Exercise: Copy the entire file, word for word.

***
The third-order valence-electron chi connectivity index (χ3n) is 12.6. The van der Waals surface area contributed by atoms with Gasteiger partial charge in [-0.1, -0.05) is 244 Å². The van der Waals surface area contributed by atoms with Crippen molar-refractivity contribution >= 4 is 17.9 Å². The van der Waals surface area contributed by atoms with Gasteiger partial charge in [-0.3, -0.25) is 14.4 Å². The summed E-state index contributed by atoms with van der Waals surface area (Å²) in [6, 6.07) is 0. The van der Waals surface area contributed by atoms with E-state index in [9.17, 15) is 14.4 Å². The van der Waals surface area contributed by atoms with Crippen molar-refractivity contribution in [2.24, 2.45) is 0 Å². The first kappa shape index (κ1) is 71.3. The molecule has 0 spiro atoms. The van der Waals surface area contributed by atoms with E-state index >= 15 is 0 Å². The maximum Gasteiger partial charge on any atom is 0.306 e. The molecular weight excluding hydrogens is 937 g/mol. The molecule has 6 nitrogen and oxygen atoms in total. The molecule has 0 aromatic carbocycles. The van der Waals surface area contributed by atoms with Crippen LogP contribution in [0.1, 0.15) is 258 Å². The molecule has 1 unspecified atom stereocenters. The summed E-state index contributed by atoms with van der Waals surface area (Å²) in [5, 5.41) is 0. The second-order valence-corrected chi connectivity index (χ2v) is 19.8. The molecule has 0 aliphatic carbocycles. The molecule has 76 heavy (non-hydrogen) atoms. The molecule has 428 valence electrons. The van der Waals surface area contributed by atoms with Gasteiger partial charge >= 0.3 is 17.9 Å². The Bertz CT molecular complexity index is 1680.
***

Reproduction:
The third-order valence-electron chi connectivity index (χ3n) is 12.6. The van der Waals surface area contributed by atoms with Gasteiger partial charge in [-0.1, -0.05) is 244 Å². The van der Waals surface area contributed by atoms with Crippen molar-refractivity contribution >= 4 is 17.9 Å². The van der Waals surface area contributed by atoms with Gasteiger partial charge in [-0.3, -0.25) is 14.4 Å². The summed E-state index contributed by atoms with van der Waals surface area (Å²) in [6, 6.07) is 0. The van der Waals surface area contributed by atoms with E-state index in [9.17, 15) is 14.4 Å². The van der Waals surface area contributed by atoms with Crippen molar-refractivity contribution in [2.24, 2.45) is 0 Å². The first kappa shape index (κ1) is 71.3. The molecule has 0 spiro atoms. The van der Waals surface area contributed by atoms with E-state index >= 15 is 0 Å². The maximum Gasteiger partial charge on any atom is 0.306 e. The molecular weight excluding hydrogens is 937 g/mol. The molecule has 6 nitrogen and oxygen atoms in total. The molecule has 0 aromatic carbocycles. The van der Waals surface area contributed by atoms with Crippen LogP contribution in [0.1, 0.15) is 258 Å². The molecule has 1 unspecified atom stereocenters. The summed E-state index contributed by atoms with van der Waals surface area (Å²) in [5, 5.41) is 0. The second-order valence-corrected chi connectivity index (χ2v) is 19.8. The molecule has 0 aliphatic carbocycles. The molecule has 76 heavy (non-hydrogen) atoms. The molecule has 428 valence electrons. The van der Waals surface area contributed by atoms with Gasteiger partial charge >= 0.3 is 17.9 Å². The Bertz CT molecular complexity index is 1680.